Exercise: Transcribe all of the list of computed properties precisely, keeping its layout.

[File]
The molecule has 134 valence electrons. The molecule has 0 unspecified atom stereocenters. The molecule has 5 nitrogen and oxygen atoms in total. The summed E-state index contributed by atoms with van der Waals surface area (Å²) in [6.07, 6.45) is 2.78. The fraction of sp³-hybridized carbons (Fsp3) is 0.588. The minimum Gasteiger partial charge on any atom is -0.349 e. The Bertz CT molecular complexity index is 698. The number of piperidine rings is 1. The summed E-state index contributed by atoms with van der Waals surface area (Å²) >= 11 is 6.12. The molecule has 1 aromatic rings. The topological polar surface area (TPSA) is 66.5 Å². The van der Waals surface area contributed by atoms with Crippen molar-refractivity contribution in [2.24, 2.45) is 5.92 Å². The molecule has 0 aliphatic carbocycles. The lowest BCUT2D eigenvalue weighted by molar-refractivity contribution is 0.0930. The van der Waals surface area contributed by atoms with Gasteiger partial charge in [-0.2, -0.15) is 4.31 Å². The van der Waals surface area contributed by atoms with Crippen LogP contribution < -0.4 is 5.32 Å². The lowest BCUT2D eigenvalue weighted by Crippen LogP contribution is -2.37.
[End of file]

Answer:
The molecule has 134 valence electrons. The molecule has 0 unspecified atom stereocenters. The molecule has 5 nitrogen and oxygen atoms in total. The summed E-state index contributed by atoms with van der Waals surface area (Å²) in [6.07, 6.45) is 2.78. The fraction of sp³-hybridized carbons (Fsp3) is 0.588. The minimum Gasteiger partial charge on any atom is -0.349 e. The Bertz CT molecular complexity index is 698. The number of piperidine rings is 1. The summed E-state index contributed by atoms with van der Waals surface area (Å²) >= 11 is 6.12. The molecule has 1 aromatic rings. The topological polar surface area (TPSA) is 66.5 Å². The van der Waals surface area contributed by atoms with Crippen molar-refractivity contribution in [2.24, 2.45) is 5.92 Å². The molecule has 0 aliphatic carbocycles. The lowest BCUT2D eigenvalue weighted by molar-refractivity contribution is 0.0930. The van der Waals surface area contributed by atoms with Gasteiger partial charge in [-0.2, -0.15) is 4.31 Å². The van der Waals surface area contributed by atoms with Crippen LogP contribution < -0.4 is 5.32 Å². The lowest BCUT2D eigenvalue weighted by Crippen LogP contribution is -2.37.